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Open AccessCommunication

The Tat Protein of HIV-1 Prevents the Loss of HSV-Specific Memory Adaptive Responses and Favors the Control of Viral Reactivation

1
Department of Chemical and Pharmaceutical Sciences, University of Ferrara, 44121 Ferrara, Italy
2
AIDS National Center, Istituto Superiore di Sanità, 00161 Rome, Italy
*
Author to whom correspondence should be addressed.
Shared senior authorship.
Vaccines 2020, 8(2), 274; https://doi.org/10.3390/vaccines8020274
Received: 28 April 2020 / Revised: 27 May 2020 / Accepted: 1 June 2020 / Published: 4 June 2020
(This article belongs to the Special Issue Vaccine Development for Herpes Simplex Viruses)
The development of therapeutic strategies to control the reactivation of the Herpes Simplex Virus (HSV) is an unaddressed priority. In this study, we evaluated whether Tat, a HIV-1 protein displaying adjuvant functions, could improve previously established HSV-specific memory responses and prevent viral reactivation. To this aim, mice were infected with non-lethal doses of HSV-1 and, 44 days later, injected or not with Tat. Mice were then monitored to check their health status and measure memory HSV-specific cellular and humoral responses. The appearance of symptoms associated with HSV-reactivation was observed at significantly higher frequencies in the control group than in the Tat-treated mice. In addition, the control animals experienced a time-dependent decrease in HSV-specific Immunoglobulin G (IgG), while the Tat-treated mice maintained antibody titers over time. IgG levels were directly correlated with the number of HSV-specific CD8+ T cells, suggesting an effect of Tat on both arms of the adaptive immunity. Consistent with the maintenance of HSV-specific immune memory, Tat-treated mice showed a better control of HSV-1 re-infection. Although further studies are necessary to assess whether similar effects are observed in other models, these results indicate that Tat exerts a therapeutic effect against latent HSV-1 infection and re-infection by favoring the maintenance of adaptive immunity. View Full-Text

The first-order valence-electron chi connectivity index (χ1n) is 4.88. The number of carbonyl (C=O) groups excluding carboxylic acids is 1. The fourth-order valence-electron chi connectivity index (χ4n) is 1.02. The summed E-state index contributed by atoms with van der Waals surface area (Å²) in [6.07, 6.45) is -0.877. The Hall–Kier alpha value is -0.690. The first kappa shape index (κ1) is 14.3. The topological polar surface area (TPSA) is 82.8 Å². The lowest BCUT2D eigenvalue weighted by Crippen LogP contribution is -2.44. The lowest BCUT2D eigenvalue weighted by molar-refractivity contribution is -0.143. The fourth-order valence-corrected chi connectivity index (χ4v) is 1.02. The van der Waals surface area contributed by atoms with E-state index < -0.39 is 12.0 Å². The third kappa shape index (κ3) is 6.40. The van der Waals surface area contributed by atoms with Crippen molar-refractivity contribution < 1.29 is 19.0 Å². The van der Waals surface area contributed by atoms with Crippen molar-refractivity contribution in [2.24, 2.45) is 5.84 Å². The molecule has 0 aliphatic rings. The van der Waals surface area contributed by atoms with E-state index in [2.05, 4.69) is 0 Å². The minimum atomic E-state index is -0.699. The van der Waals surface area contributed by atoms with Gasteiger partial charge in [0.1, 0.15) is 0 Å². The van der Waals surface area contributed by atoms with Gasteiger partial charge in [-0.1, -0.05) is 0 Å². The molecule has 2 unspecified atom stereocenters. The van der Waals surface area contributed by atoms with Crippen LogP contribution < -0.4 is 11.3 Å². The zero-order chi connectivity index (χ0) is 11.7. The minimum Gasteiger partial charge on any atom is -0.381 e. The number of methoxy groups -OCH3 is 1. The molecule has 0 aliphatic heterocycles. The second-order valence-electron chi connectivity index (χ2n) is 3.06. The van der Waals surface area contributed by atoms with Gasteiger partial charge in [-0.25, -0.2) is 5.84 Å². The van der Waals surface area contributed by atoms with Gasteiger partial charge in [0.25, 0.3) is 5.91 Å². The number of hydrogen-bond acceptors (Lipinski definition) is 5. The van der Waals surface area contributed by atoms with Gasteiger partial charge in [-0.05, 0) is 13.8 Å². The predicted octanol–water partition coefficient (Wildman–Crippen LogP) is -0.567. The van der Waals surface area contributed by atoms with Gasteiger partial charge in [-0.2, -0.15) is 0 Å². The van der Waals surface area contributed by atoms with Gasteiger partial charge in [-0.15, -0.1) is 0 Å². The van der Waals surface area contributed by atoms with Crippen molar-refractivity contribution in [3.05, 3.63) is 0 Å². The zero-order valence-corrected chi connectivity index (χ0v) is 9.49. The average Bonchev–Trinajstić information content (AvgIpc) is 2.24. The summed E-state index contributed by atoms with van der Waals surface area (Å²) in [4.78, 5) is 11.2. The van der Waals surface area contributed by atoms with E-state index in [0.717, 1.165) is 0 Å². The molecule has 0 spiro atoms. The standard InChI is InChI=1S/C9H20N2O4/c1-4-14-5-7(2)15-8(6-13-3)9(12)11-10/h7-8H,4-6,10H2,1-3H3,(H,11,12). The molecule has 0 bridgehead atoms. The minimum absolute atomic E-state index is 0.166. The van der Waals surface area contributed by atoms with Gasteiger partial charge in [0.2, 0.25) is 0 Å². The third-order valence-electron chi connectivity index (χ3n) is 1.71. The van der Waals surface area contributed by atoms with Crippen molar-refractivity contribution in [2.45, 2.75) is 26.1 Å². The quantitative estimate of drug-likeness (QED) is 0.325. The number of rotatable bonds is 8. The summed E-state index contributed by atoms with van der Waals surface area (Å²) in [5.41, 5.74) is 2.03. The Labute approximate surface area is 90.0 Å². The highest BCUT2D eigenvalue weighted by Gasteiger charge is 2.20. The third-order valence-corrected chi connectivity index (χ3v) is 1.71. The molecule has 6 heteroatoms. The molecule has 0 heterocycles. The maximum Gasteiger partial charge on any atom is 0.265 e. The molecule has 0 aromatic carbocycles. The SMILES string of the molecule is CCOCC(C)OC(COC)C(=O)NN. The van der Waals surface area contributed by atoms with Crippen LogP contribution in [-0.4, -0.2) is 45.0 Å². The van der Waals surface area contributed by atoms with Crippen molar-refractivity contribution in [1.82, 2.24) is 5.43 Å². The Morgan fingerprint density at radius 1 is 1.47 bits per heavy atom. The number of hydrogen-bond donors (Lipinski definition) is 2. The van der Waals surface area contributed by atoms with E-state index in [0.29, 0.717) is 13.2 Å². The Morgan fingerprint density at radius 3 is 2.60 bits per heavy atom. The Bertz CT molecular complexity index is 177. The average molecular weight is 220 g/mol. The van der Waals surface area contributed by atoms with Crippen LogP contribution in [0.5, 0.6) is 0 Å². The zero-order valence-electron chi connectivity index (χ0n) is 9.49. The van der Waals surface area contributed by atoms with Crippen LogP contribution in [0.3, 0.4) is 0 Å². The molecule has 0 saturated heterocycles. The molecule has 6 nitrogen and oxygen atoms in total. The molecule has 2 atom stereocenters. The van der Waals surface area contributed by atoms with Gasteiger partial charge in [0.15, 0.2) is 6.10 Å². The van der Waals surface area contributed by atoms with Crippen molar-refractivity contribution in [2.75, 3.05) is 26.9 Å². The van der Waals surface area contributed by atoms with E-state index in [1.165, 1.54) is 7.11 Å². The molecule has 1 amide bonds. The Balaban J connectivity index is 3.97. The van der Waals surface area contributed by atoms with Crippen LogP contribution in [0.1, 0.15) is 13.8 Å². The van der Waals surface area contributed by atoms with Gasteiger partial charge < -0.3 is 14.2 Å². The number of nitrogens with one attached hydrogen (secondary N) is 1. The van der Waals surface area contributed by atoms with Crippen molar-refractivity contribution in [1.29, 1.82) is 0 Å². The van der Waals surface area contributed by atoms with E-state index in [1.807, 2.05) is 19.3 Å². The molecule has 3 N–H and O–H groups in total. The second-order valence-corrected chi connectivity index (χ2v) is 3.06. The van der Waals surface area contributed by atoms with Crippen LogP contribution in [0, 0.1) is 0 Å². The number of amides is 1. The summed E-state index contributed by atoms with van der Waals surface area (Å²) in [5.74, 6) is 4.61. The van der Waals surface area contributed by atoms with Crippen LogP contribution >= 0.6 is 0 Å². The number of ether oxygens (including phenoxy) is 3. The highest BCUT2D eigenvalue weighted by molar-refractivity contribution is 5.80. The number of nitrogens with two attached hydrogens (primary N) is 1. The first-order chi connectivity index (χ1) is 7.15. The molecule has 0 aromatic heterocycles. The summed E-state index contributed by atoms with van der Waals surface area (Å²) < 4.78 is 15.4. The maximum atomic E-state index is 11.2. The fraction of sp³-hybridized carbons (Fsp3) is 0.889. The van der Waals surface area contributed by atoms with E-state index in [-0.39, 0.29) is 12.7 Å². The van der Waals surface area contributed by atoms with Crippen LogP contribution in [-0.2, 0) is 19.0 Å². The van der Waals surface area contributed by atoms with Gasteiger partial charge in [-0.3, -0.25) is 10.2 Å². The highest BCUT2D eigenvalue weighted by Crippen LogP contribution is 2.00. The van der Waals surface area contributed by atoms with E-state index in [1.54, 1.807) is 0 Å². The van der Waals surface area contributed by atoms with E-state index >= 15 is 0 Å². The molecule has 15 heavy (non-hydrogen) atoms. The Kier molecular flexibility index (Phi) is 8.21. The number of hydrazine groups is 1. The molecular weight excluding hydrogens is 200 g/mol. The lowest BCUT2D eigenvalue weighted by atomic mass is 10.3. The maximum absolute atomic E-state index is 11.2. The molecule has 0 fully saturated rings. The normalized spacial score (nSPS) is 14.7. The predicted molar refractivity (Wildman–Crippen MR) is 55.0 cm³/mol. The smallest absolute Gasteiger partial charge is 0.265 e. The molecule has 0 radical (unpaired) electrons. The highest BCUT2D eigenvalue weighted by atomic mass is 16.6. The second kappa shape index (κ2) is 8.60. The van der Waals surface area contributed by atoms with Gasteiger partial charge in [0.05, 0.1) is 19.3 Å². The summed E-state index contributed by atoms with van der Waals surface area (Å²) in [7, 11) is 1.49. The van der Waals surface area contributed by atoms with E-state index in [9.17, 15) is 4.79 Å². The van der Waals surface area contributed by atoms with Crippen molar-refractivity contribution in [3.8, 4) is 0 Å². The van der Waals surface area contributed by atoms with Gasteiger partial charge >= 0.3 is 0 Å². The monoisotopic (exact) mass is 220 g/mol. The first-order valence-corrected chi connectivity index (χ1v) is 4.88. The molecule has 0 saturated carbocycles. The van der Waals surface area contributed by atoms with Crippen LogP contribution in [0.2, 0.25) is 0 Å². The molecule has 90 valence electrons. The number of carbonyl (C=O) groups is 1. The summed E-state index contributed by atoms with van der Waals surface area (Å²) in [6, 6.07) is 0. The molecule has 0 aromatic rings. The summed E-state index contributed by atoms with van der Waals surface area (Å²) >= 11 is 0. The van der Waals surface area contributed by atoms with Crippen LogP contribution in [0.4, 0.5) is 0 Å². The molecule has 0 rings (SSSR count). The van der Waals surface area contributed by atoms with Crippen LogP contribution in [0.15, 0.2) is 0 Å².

Keywords: biologically active HIV-1 Tat protein; HSV-1 infection; HSV-1 immune responses; persistence of HSV-immune memory biologically active HIV-1 Tat protein; HSV-1 infection; HSV-1 immune responses; persistence of HSV-immune memory
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Nicoli, F.; Gallerani, E.; Sicurella, M.; Pacifico, S.; Cafaro, A.; Ensoli, B.; Marconi, P.; Caputo, A.; Gavioli, R. The Tat Protein of HIV-1 Prevents the Loss of HSV-Specific Memory Adaptive Responses and Favors the Control of Viral Reactivation. Vaccines 2020, 8, 274.

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